For guitarist and singer Rusty Wright, it’s “all about the moment,” commanding the stage to deliver the musical heat, the infectious grooves and penetratingly sincere songs that have earned the Michigan musician a burgeoning national audience and recognition as a Master Blues Artist in the International Blues Hall of Fame
Those who’ve seen Wright and his top-drawer band – wife and singer-guitarist Laurie Wright, drummer Robert Vines and bassist Mark “Bumpy Rhoads” Bumgarner – perform live will attest to the outfit’s razor-tight, explosive delivery of inventive blues songs with tasty helpings of Southern rock and Detroit-bred grit.
It’s that rare combination (along with Wright’s trademark, flowing white hair and eye-popping guitar leads) that commands immediate attention, fills dance floors and earns roars of approval.
“Art gives life its real color and it’s that joy that makes it more than just a day-to-day drudge,” the guitarist says of creating music that audiences embrace.
“You should never be afraid of writing a song that might make people think. Music is about making people engage. You might take some heat for it, but as long as you’re being honest, there will always be people who will get it.”
It’s that fearless approach to music that’s cultivated growing legions of loyal fans and driven Wright since he first started exploring the wonder of music, from country to early rock ’n’ roll to “the long-hair” stuff of the Allman Brothers and Lynyrd Skynyrd. He started playing guitar in his gospel-singing mother’s touring group starting at age 13, and was writing songs, assembling bands and playing the club circuit in Flint and the Detroit area not long after.
“I loved the blues from my childhood because there was such emotion behind it,” he recalls. That same passion propels Wright’s own music and guitar-playing.
“He’s a monster of a player. It’s fun to watch the reaction of the youngbloods who don’t often get to see that kind of musicianship up close,” Laurie offers, noting Wright also “stands out in any crowd. He cuts an imposing figure, and when you add that mane of white hair hanging past his belt these days, he looks like a wizard wielding a guitar.”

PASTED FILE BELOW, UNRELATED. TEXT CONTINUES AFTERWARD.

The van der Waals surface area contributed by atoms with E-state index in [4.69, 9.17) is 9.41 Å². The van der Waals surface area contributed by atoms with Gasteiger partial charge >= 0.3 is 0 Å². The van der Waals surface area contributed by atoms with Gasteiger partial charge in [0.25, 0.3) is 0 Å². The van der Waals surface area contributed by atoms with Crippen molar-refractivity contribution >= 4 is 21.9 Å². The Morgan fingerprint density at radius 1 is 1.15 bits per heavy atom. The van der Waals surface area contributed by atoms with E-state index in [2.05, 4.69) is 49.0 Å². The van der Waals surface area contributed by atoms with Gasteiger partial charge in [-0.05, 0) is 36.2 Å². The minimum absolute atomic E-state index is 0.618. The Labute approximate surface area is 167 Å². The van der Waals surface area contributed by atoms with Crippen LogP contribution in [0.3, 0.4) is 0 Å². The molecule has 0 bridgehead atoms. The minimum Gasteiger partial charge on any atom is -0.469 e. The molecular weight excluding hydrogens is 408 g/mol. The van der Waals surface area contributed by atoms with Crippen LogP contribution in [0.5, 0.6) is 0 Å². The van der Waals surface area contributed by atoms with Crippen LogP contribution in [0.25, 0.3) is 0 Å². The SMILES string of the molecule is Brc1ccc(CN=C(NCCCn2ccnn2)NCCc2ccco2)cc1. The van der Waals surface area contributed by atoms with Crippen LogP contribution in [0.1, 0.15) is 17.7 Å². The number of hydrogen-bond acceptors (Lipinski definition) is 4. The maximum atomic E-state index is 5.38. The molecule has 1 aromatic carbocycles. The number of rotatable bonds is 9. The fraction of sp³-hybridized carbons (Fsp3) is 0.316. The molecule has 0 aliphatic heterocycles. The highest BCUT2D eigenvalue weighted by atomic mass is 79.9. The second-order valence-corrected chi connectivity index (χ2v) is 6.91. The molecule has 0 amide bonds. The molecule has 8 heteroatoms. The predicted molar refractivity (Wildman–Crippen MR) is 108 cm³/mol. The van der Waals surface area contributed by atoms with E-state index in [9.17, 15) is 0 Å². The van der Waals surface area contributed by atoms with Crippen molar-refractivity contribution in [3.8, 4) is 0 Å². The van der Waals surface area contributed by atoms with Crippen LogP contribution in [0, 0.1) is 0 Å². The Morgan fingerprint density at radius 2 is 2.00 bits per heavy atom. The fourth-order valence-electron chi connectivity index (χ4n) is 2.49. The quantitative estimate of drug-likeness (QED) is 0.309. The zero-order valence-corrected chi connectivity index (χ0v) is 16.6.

Since 2004, that wizard has spearheaded release of four widely praised studio albums and 2011’s “Live Fire,” shared stages with Lynyrd Skynyrd, Kenny Wayne Shepherd, Etta James, Johnny Winter, Ronnie Baker Brooks, Bettye Lavette, Walter Trout and many more, toured the world from Italy to South Korea, and more than once represented the Detroit Blues Society at the International Blues Challenge.
The band’s most recent album, “Wonder Man” reached #8 on the Billboard Blues chart, #3 on the Hit Tracks 100 chart (Europe) and is nominated for Album of the Year in Vintage Guitar Magazine’s Reader’s Choice Awards alongside Sonny Landreth, Jeff Beck, Pink Floyd, and Joe Bonamassa. Their 2013 album “This, That & The Other Thing,” earned widespread radio airplay across North America and won Blues 411’s Jimi Award for Contemporary Blues Album of the Year.
But that’s only the beginning as Wright vows to continue casting an innovative, wide net musically to reflect his eclectic tastes.
“I have so many influences, I don’t just fit in one little space,” he insists. “I’m trying to find a way to take the blues farther down the road that will appeal to a younger generation as well. I’m not afraid to bring in other styles of music. But I want it to have passion. You never want to lose the passion.”
That’s obvious in the band’s live shows. “We don’t depend on gimmicks or props to stand out. We have a good time on stage,” Laurie says. “There is no barrier between us and the audience. We are there for them and for the energy that is exchanged when that connection is made.”
As Rusty puts it: “People are there to be entertained and playing well is only half of it. You have to entertain.”
And as audiences across the globe are discovering, Wright and his band do that in fearless fashion.
INFLUENCES: Stevie Ray Vaughn, Freddy King, Allman Brothers, Robin Trower
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